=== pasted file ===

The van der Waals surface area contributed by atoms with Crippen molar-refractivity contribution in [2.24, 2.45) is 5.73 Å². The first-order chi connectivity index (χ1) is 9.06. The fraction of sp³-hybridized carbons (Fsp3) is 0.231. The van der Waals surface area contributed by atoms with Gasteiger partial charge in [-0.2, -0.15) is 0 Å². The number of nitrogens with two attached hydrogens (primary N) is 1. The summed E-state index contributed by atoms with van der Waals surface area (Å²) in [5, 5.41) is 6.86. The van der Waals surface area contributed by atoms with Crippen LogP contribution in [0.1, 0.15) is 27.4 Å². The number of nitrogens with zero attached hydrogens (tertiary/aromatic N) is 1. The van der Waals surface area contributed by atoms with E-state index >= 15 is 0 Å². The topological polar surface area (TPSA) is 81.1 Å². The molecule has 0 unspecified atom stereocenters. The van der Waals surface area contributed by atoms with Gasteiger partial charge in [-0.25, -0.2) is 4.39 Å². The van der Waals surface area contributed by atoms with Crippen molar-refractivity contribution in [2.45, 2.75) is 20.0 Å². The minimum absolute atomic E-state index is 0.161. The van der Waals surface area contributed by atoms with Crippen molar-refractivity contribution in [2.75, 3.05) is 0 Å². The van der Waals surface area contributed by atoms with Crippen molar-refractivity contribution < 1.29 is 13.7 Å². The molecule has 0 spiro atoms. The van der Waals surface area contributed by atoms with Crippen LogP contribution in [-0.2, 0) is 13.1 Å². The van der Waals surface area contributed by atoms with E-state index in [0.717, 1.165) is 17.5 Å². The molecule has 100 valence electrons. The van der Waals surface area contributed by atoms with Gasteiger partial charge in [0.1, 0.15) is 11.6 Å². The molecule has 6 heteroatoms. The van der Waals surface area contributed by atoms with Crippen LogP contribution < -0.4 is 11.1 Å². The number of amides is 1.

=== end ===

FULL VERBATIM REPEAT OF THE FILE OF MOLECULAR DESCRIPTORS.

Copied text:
The van der Waals surface area contributed by atoms with Crippen molar-refractivity contribution in [2.24, 2.45) is 5.73 Å². The first-order chi connectivity index (χ1) is 9.06. The fraction of sp³-hybridized carbons (Fsp3) is 0.231. The van der Waals surface area contributed by atoms with Gasteiger partial charge in [-0.2, -0.15) is 0 Å². The number of nitrogens with two attached hydrogens (primary N) is 1. The summed E-state index contributed by atoms with van der Waals surface area (Å²) in [5, 5.41) is 6.86. The van der Waals surface area contributed by atoms with Crippen LogP contribution in [0.1, 0.15) is 27.4 Å². The number of nitrogens with zero attached hydrogens (tertiary/aromatic N) is 1. The van der Waals surface area contributed by atoms with E-state index >= 15 is 0 Å². The topological polar surface area (TPSA) is 81.1 Å². The molecule has 0 unspecified atom stereocenters. The van der Waals surface area contributed by atoms with Gasteiger partial charge in [-0.25, -0.2) is 4.39 Å². The van der Waals surface area contributed by atoms with Crippen molar-refractivity contribution in [2.45, 2.75) is 20.0 Å². The minimum absolute atomic E-state index is 0.161. The van der Waals surface area contributed by atoms with Crippen molar-refractivity contribution in [2.75, 3.05) is 0 Å². The van der Waals surface area contributed by atoms with Crippen molar-refractivity contribution < 1.29 is 13.7 Å². The molecule has 0 spiro atoms. The van der Waals surface area contributed by atoms with Crippen LogP contribution in [-0.2, 0) is 13.1 Å². The van der Waals surface area contributed by atoms with E-state index in [0.717, 1.165) is 17.5 Å². The molecule has 100 valence electrons. The van der Waals surface area contributed by atoms with Gasteiger partial charge in [0.1, 0.15) is 11.6 Å². The molecule has 6 heteroatoms. The van der Waals surface area contributed by atoms with Crippen LogP contribution < -0.4 is 11.1 Å². The number of amides is 1.